The abra has long been a godsend for the thousands of commuters who spend just Dh1 and a matter of minutes to get from Bur Dubai to Deira, or vice versa. This shot from June 1981 shows the abra station in Bur Dubai.
The abra has long been a godsend for the thousands of commuters who spend just Dh1 and a matter of minutes to get from Bur Dubai to Deira, or vice versa. This shot from June 1981 shows the abra station in Bur Dubai.
These men are seen inside the abra station in Bur Dubai in this photo from June 1981. An abra driver will make the short journey across the Creek an average of 200 times a day.
The abras often don't line up right alongside the multiple jetties on either side - they simply pull up to another boat that might be parked and travellers stride from their boat and down the length of the other before jumping off on to the concrete steps on land.
A shot from July 1982. Most abras have a maximum load of 20 passengers, and abras can also be hired out by the hour for a higher price for those wishing to see more of the Creek.
One of the biggest attractions to tourists using abras is the large number of vendors who sell goods at both sides of the Creek near the abra stations. Food, spices, textiles, jewellery and a whole host of other weird and wonderful objects can be bought.
For many, the quick and affordable abra ride is greatly preferable to crossing the Creek via the various other roads and tunnels linking Deira to Bur Dubai. Abras are seen in this shot from July 1984.
Abras line up for business in this March 1985 shot. These days, more and more tourists are taking advantage of the facility, using the abras as an opportunity to see Dubai from its main waterway, a waterway that was the city's main economic artery.
For many people, like these commuters pictured in February 1986, the Creek is the only obstacle between their home and their workplace, so these water taxis are ideal.
The well-used underpass which enables people to cross the busy road at the Deira abra station is pictured in this aerial shot from October 1988. The tunnel is a must for people wanting to reach the gold souq.
Customers line up to purchase electrical goods near the abra station in Deira in this shot from November 1993.
In July 2007, the RTA launched air conditioned 'water buses', but these have not hindered the popularity of abras. This snap shows the Creek in February 1997.
Abra drivers work an average of 16 hours a day. Here, men are seen drinking near an abra station in June 1998.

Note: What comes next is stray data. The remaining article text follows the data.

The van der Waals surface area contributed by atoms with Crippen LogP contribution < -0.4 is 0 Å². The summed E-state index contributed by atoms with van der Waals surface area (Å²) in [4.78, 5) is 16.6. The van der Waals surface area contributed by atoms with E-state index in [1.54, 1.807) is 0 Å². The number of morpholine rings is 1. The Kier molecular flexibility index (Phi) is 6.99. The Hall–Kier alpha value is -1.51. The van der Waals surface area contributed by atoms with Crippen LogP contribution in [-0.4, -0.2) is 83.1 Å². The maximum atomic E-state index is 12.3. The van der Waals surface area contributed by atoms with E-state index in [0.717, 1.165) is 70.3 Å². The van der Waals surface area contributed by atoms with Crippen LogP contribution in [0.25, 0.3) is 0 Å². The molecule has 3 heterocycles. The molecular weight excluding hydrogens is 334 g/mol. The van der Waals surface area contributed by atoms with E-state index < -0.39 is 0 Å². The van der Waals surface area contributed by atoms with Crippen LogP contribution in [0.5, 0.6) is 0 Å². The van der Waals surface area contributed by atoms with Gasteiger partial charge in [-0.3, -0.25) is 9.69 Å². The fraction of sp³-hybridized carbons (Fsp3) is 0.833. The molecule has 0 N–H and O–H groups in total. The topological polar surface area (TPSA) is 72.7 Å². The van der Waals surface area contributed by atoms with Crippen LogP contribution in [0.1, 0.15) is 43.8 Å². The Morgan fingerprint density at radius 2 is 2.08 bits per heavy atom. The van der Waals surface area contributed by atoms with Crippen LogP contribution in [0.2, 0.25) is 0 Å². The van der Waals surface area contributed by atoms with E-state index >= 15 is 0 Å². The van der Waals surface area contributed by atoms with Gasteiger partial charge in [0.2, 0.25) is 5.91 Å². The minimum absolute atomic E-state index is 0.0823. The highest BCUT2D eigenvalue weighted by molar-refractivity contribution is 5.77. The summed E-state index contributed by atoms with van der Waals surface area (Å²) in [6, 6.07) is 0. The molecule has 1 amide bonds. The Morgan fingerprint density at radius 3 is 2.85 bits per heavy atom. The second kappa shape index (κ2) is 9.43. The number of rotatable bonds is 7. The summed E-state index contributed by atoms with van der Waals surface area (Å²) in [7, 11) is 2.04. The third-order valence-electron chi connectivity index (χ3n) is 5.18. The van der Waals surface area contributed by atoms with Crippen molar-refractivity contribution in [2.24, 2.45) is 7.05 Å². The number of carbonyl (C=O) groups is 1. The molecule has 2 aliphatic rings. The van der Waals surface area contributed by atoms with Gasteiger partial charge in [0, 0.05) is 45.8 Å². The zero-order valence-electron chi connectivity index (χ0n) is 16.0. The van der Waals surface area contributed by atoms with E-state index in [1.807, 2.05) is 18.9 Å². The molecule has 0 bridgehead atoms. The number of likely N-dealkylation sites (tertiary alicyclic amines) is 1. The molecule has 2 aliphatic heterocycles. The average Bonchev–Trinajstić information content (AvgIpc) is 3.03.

In recent years, Dubai Municipality has spruced up the abra services, adding lighting markers, a customer service stand and regulating the safety aspects of the flotilla of boats that crisscross the Creek every few minutes.
A much loved part of traditional life, abras remain one of the most popular and affordable means of transportation in Dubai.

Pictures from the past Abras

The abra has long been a godsend for the thousands of commuters who spend just Dh1 and a matter of minutes to get from Bur Dubai to Deira, or vice versa. This shot from June 1981 shows the abra station in Bur Dubai.
The abra has long been a godsend for the thousands of commuters who spend just Dh1 and a matter of minutes to get from Bur Dubai to Deira, or vice versa. This shot from June 1981 shows the abra station in Bur Dubai.
These men are seen inside the abra station in Bur Dubai in this photo from June 1981. An abra driver will make the short journey across the Creek an average of 200 times a day.
The abras often don't line up right alongside the multiple jetties on either side - they simply pull up to another boat that might be parked and travellers stride from their boat and down the length of the other before jumping off on to the concrete steps on land.
A shot from July 1982. Most abras have a maximum load of 20 passengers, and abras can also be hired out by the hour for a higher price for those wishing to see more of the Creek.
One of the biggest attractions to tourists using abras is the large number of vendors who sell goods at both sides of the Creek near the abra stations. Food, spices, textiles, jewellery and a whole host of other weird and wonderful objects can be bought.
For many, the quick and affordable abra ride is greatly preferable to crossing the Creek via the various other roads and tunnels linking Deira to Bur Dubai. Abras are seen in this shot from July 1984.
Abras line up for business in this March 1985 shot. These days, more and more tourists are taking advantage of the facility, using the abras as an opportunity to see Dubai from its main waterway, a waterway that was the city's main economic artery.
For many people, like these commuters pictured in February 1986, the Creek is the only obstacle between their home and their workplace, so these water taxis are ideal.
The well-used underpass which enables people to cross the busy road at the Deira abra station is pictured in this aerial shot from October 1988. The tunnel is a must for people wanting to reach the gold souq.
Customers line up to purchase electrical goods near the abra station in Deira in this shot from November 1993.
In July 2007, the RTA launched air conditioned 'water buses', but these have not hindered the popularity of abras. This snap shows the Creek in February 1997.
Abra drivers work an average of 16 hours a day. Here, men are seen drinking near an abra station in June 1998.
In recent years, Dubai Municipality has spruced up the abra services, adding lighting markers, a customer service stand and regulating the safety aspects of the flotilla of boats that crisscross the Creek every few minutes.
A much loved part of traditional life, abras remain one of the most popular and affordable means of transportation in Dubai.

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